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Helicopter group honors members' achievements

Helicopter Association International has announced the winners of its 2012 Salute to Excellence Awards, honoring those who uphold the helicopter industry’s highest traditions.

“In an industry for which safety is so important, everyone strives to do their very best—and these awards pay tribute to those who rise above the rest,” said Matt Zuccaro, president of the Alexandria, Va.-based organization that represents more than 3,000 members in 70 countries.

The awards in nine categories will be presented at the Salute to Excellence Dinner Feb. 13 during the association’s trade show Heli-Expo 2012 in Dallas, Texas, and include the following recipients.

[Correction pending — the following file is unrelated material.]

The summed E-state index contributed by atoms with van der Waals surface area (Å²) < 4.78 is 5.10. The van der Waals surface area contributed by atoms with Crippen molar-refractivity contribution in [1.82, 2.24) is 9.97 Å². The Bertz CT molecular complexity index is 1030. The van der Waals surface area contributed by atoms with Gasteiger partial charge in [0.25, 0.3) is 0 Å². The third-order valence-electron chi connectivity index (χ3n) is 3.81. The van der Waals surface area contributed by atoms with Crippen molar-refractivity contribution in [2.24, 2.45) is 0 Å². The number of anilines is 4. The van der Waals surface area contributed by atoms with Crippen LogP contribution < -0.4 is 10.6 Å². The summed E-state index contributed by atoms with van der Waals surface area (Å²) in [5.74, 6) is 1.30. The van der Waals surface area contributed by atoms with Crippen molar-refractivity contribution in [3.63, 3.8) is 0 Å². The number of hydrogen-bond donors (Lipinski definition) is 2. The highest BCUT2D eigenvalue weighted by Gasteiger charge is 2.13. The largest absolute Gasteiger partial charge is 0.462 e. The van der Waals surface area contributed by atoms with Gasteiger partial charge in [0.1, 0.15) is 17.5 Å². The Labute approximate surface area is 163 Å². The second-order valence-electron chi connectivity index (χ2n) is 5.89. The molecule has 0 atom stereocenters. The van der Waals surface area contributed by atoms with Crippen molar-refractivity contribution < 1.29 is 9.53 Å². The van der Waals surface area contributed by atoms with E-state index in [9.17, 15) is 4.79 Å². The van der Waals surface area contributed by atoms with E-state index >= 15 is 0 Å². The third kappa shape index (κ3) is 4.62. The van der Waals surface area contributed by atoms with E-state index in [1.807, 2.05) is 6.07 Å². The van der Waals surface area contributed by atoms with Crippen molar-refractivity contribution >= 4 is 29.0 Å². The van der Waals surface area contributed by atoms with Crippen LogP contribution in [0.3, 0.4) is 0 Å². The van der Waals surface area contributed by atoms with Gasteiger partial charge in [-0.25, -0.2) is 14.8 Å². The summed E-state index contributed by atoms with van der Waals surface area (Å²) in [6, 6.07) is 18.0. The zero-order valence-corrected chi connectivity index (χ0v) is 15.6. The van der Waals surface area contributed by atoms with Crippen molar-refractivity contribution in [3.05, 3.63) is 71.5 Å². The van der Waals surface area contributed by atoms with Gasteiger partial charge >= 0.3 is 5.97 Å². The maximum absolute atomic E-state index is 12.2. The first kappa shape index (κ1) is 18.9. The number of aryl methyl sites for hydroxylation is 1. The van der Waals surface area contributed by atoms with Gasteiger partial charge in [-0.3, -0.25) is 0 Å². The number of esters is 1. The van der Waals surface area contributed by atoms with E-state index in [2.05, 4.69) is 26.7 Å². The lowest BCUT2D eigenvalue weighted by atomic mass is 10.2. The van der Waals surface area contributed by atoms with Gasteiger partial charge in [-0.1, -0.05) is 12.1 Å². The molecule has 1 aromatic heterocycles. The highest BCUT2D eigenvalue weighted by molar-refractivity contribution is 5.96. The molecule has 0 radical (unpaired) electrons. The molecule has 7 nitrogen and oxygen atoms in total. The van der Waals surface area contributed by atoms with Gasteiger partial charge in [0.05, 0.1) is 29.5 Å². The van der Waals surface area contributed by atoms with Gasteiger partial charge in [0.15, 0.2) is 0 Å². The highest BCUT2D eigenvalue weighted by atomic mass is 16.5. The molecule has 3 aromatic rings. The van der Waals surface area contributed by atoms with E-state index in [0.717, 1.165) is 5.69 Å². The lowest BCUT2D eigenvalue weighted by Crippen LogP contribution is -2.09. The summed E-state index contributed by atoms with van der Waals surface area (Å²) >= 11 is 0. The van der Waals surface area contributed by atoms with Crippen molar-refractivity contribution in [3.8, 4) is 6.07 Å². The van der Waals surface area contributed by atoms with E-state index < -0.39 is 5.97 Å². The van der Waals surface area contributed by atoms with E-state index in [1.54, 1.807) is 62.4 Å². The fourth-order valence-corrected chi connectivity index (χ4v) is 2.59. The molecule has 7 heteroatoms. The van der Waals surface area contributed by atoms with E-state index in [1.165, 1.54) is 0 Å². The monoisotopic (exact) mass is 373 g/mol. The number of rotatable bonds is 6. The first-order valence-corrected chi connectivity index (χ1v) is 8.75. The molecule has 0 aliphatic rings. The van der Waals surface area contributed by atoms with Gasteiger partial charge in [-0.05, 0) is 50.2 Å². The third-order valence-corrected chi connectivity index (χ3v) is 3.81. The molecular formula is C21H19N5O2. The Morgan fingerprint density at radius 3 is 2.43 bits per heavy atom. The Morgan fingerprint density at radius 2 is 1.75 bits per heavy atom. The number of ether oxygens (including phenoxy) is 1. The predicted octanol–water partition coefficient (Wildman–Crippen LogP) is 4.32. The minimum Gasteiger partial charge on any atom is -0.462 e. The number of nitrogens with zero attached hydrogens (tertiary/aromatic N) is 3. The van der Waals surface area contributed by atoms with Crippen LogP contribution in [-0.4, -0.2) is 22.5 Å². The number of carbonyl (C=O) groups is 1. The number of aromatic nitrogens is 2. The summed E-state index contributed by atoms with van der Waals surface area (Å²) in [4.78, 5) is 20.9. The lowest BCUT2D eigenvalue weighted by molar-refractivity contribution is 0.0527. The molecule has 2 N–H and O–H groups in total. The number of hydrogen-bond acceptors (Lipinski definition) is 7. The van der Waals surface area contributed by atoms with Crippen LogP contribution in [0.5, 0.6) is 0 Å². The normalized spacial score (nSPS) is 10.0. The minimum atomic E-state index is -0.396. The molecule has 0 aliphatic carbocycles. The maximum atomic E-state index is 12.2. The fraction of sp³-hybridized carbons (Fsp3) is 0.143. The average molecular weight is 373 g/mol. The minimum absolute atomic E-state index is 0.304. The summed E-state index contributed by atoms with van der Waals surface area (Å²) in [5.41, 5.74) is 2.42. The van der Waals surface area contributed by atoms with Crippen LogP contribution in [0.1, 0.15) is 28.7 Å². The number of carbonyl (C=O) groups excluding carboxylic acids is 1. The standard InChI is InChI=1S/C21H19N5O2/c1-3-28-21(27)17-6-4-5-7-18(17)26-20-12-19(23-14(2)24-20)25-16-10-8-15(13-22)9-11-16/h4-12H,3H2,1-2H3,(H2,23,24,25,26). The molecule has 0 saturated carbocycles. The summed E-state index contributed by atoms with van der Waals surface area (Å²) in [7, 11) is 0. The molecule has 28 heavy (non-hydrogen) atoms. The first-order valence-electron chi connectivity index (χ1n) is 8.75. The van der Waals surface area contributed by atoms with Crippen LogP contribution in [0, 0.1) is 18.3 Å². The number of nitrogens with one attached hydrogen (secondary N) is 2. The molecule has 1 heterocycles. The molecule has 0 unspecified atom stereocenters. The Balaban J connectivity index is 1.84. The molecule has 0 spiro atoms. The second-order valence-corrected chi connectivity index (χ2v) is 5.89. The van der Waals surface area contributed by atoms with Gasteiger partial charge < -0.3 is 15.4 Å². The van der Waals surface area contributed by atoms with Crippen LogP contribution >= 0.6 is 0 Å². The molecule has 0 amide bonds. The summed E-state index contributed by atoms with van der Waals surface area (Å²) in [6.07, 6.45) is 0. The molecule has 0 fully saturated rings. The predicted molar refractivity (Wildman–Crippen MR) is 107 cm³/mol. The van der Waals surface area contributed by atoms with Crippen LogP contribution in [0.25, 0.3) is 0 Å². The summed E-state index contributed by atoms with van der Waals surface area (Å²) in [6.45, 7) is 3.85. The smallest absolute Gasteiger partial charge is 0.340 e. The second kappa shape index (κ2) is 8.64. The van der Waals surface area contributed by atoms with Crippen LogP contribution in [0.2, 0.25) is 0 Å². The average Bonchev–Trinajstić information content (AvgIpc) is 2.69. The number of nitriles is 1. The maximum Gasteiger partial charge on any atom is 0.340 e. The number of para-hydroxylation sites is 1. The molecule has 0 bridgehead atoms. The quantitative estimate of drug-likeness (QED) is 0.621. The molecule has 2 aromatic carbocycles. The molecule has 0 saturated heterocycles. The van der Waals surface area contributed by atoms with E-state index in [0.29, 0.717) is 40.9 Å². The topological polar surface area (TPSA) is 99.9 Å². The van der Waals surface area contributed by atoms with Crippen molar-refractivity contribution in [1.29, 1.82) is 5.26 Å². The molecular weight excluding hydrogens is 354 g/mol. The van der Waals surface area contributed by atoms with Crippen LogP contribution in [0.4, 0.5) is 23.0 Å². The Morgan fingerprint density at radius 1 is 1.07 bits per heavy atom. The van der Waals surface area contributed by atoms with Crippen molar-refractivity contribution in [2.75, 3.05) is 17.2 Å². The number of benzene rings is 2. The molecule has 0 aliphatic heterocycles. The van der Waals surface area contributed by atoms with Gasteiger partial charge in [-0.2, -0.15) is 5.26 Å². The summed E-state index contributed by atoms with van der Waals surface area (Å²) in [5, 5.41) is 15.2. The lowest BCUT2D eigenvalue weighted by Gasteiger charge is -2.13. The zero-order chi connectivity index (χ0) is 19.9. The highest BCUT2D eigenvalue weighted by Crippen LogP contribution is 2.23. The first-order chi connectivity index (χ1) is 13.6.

AgustaWestland Safety Award: Gerry Block, chairman and CEO of Sandel Avionics Inc., makers of terrain avoidance and warning systems (TAWS) for general aviation fixed-wing aircraft and helicopters. The systems have saved many lives by helping pilots avoid controlled flight into terrain under low-visibility situations.

Rolls-Royce Excellence in Helicopter Maintenance Award: Todd A. Smith, director of maintenance, Bristow Academy, a helicopter flight training operation with three locations in the southeast. Smith oversees maintenance of about 75 aircraft by 40 technicians, and has established apprenticeship and mentoring programs for training the next generation of helicopter technicians—all while maintaining the highest commitment to safety in the shop and in the air.